Bad Actors By Mick Herron
Book/Novel Author: Mick Herron
Book/Novel Title: Bad Actors
Mick Herron, “the le Carré of the future” (BBC), expands his world of bad spies with an even shadier cast of characters: the politicians, lobbyists, and misinformation agents pulling the levers of government policy. “Confirms Mick Herron as the best spy novelist now working.”—NPR’s Fresh Air Now an Apple TV+ series starring Gary Oldman and Kristin Scott Thomas.In London’s MI5 headquarters a scandal is brewing that could disgrace the entire intelligence community. The Downing Street superforecaster—a specialist who advises the Prime Minister’s office on how policy is likely to be received by the electorate—has disappeared without a trace. Claude Whelan, who was once head of MI5, has been tasked with tracking her down. But the trail leads him straight back to Regent’s Park itself, with First Desk Diana Taverner as chief suspect. Has Taverner overplayed her hand at last? Meanwhile, her Russian counterpart, Moscow intelligence’s First Desk, has cheekily showed up in London and shaken off his escort. Are the two unfortunate events connected?Over at Slough House, where Jackson Lamb presides over some of MI5’s most embittered demoted agents, the slow horses are doing what they do best, and adding a little bit of chaos to an already unstable situation . . . There are bad actors everywhere, and they usually get their comeuppance before the credits roll. But politics is a dirty business, and in a world where lying, cheating and backstabbing are the norm, sometimes the good guys can find themselves outgunned.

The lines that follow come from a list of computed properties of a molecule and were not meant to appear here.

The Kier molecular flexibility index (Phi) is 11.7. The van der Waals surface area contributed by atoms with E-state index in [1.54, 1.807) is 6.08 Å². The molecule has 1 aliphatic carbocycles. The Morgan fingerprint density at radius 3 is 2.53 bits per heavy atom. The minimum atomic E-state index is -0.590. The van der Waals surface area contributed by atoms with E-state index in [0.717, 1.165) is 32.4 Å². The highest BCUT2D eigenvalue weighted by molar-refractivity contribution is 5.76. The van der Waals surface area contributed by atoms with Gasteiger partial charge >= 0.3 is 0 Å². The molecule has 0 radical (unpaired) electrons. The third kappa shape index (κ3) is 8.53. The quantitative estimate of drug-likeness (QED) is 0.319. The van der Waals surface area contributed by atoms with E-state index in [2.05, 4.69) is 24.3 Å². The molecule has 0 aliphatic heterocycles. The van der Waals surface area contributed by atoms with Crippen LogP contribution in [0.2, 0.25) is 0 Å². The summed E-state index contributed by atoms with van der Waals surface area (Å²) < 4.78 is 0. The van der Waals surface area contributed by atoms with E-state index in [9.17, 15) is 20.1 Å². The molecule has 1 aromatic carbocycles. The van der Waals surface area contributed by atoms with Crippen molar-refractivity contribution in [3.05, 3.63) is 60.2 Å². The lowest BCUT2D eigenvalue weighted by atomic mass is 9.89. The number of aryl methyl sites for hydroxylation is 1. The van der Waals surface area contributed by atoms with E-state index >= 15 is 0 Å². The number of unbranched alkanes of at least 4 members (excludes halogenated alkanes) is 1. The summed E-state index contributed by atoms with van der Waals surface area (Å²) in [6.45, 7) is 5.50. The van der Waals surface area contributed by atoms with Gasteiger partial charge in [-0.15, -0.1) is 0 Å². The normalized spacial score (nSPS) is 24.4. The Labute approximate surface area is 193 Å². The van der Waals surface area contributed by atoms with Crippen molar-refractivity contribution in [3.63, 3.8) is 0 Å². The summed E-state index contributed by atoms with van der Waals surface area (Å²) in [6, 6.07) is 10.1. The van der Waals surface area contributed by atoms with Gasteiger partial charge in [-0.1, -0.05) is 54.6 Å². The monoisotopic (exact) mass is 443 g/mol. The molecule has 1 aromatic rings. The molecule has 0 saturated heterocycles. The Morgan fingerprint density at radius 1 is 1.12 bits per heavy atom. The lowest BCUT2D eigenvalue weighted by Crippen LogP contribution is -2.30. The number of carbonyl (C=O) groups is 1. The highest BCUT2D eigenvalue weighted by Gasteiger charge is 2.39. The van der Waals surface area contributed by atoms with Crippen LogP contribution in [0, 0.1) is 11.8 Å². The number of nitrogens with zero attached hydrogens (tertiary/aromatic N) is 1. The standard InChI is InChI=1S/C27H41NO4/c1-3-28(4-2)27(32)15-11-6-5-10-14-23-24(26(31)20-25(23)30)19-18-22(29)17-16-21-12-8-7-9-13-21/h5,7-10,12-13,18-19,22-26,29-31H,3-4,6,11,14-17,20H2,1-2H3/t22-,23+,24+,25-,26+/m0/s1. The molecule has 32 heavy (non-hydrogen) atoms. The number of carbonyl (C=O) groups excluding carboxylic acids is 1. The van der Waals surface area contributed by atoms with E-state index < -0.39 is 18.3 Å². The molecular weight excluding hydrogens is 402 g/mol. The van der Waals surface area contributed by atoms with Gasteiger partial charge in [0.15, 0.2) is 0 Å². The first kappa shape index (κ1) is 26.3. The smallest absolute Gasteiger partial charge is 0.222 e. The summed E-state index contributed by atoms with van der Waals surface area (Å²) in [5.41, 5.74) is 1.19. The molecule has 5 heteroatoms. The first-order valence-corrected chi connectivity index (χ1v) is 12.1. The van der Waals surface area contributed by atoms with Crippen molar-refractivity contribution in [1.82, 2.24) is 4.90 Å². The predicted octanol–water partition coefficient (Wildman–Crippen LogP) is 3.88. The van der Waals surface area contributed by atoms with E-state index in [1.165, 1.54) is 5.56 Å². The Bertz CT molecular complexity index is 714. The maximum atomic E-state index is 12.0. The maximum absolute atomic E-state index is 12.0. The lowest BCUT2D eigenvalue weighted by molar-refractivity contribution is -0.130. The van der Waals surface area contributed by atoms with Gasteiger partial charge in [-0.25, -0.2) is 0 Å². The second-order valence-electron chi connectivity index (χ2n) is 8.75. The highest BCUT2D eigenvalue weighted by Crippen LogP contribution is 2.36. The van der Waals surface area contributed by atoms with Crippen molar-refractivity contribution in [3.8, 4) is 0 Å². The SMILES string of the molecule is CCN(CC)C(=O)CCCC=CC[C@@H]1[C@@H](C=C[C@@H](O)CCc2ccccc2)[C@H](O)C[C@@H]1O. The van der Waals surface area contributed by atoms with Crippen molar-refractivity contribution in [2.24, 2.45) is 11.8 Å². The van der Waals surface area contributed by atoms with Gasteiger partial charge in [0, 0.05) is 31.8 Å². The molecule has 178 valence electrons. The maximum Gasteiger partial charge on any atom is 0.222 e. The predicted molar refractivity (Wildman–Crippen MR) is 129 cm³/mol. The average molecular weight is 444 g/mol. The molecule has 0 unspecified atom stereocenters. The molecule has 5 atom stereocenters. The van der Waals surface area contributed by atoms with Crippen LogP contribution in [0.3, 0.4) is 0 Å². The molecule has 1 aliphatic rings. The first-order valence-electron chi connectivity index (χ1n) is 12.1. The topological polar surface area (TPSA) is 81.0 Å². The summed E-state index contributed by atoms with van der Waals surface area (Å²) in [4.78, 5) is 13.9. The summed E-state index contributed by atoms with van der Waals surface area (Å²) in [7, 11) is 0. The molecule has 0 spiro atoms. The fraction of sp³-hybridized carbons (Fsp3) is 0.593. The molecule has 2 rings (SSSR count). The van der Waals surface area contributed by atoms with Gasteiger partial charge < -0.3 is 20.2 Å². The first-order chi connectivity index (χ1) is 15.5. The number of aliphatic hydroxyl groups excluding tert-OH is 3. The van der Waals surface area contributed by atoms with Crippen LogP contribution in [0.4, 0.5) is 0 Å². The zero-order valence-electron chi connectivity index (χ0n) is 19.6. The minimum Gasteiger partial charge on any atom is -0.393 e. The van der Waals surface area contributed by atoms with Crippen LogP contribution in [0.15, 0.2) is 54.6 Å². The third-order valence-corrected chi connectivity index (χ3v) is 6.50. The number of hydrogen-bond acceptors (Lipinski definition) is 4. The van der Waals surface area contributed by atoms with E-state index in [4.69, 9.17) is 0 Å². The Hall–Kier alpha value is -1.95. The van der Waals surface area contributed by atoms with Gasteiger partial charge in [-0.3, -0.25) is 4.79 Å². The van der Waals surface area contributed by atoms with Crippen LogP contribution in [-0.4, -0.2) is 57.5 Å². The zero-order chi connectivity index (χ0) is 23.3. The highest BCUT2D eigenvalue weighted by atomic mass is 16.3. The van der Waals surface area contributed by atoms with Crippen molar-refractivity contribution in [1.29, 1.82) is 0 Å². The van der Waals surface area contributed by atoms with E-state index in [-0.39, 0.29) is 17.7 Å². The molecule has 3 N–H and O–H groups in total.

Mick Herron is a superb mystery/ spy/ writer. His novels take us to the secret alleys of MI-5.Slough House is a place for wayward MI-5 agents. Those who did somebody wrong, make a bad, bad mistake, had an affair that did not go down well, became an alcoholic, which was a fear they could let secrets out, because really many MI-5 agents drink and smoke a lot. That is a trade mark of sorts. The people sent to Slough House are intelligent and wise, they made a blunder, but not the kind that could get them fired. They were sent to Slough House to do repetitive work, in hopes they would become so bored, they would quit. Not the present group, they were all looking for the big case, and Jackson Lamb who is the leader of Slough House, is trying to keep the place going. Getting to know the people who populate the MI-5, is necessary to understand the workings of this agency. Like our CIA, politics runs the day, but if I had a choice, I would go for the MI-5. This novel like many in the Slough House series moves slowly at first, but it revs up considerably, so stay in there.’Bad Actors’ will come to have a meaning as you enter into the world of spies. The inner workings of the MI-5 are revealed in more depth. The trickery, deceit and brutality are pretty deep. It is thecharacters of Slough House, however, who generate the most activity and who give us the reality of life as a spy. Complications and several storylines at once, seem to be the word of the day, but eventually it all makes sense. It is here that we meet all the characters from Slough House, and the rest of MI-5.And, in Bad Actors, we meet new bad actors of sorts assigned to Slough House.The author, Mick Herron, either has a background as an agent or knows someone who is, because he is privy to the inner workings of a spy. His characters are wonderfully delicious, all of them with particular inadequacies or peccadilloes. Diana Traveres, the 2nd seat, has a larger role in this novel. Diana is my hero next to the other characters who are all in a place made just for them. The story lines are all realistic if somewhat overblown, but we can believe them. Once you start reading, don’t expect to put the book down.Recommended. 06-15-22 prisrob